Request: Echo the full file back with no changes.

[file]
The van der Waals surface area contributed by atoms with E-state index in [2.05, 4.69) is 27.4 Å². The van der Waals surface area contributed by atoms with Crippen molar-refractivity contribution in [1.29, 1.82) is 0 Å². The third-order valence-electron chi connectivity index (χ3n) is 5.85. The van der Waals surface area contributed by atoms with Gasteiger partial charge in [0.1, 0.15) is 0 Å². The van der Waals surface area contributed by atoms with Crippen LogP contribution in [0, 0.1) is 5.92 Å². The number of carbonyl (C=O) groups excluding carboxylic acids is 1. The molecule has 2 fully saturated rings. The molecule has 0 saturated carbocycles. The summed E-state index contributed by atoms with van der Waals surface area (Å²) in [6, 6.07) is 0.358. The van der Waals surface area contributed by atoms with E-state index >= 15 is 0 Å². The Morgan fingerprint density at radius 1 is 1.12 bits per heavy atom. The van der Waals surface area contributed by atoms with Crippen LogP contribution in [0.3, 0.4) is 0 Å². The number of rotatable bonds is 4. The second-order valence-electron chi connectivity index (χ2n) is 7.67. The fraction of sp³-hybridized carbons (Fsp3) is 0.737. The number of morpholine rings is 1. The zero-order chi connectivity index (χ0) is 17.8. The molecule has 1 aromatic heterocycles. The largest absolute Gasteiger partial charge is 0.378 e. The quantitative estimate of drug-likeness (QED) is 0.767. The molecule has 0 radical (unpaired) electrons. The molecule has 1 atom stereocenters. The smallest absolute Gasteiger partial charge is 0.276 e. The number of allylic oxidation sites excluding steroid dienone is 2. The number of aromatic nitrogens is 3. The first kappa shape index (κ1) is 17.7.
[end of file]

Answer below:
The van der Waals surface area contributed by atoms with E-state index in [2.05, 4.69) is 27.4 Å². The van der Waals surface area contributed by atoms with Crippen molar-refractivity contribution in [1.29, 1.82) is 0 Å². The third-order valence-electron chi connectivity index (χ3n) is 5.85. The van der Waals surface area contributed by atoms with Gasteiger partial charge in [0.1, 0.15) is 0 Å². The van der Waals surface area contributed by atoms with Crippen LogP contribution in [0, 0.1) is 5.92 Å². The number of carbonyl (C=O) groups excluding carboxylic acids is 1. The molecule has 2 fully saturated rings. The molecule has 0 saturated carbocycles. The summed E-state index contributed by atoms with van der Waals surface area (Å²) in [6, 6.07) is 0.358. The van der Waals surface area contributed by atoms with E-state index >= 15 is 0 Å². The Morgan fingerprint density at radius 1 is 1.12 bits per heavy atom. The van der Waals surface area contributed by atoms with Crippen LogP contribution in [0.3, 0.4) is 0 Å². The number of rotatable bonds is 4. The second-order valence-electron chi connectivity index (χ2n) is 7.67. The fraction of sp³-hybridized carbons (Fsp3) is 0.737. The number of morpholine rings is 1. The zero-order chi connectivity index (χ0) is 17.8. The molecule has 1 aromatic heterocycles. The largest absolute Gasteiger partial charge is 0.378 e. The quantitative estimate of drug-likeness (QED) is 0.767. The molecule has 0 radical (unpaired) electrons. The molecule has 1 atom stereocenters. The smallest absolute Gasteiger partial charge is 0.276 e. The number of allylic oxidation sites excluding steroid dienone is 2. The number of aromatic nitrogens is 3. The first kappa shape index (κ1) is 17.7.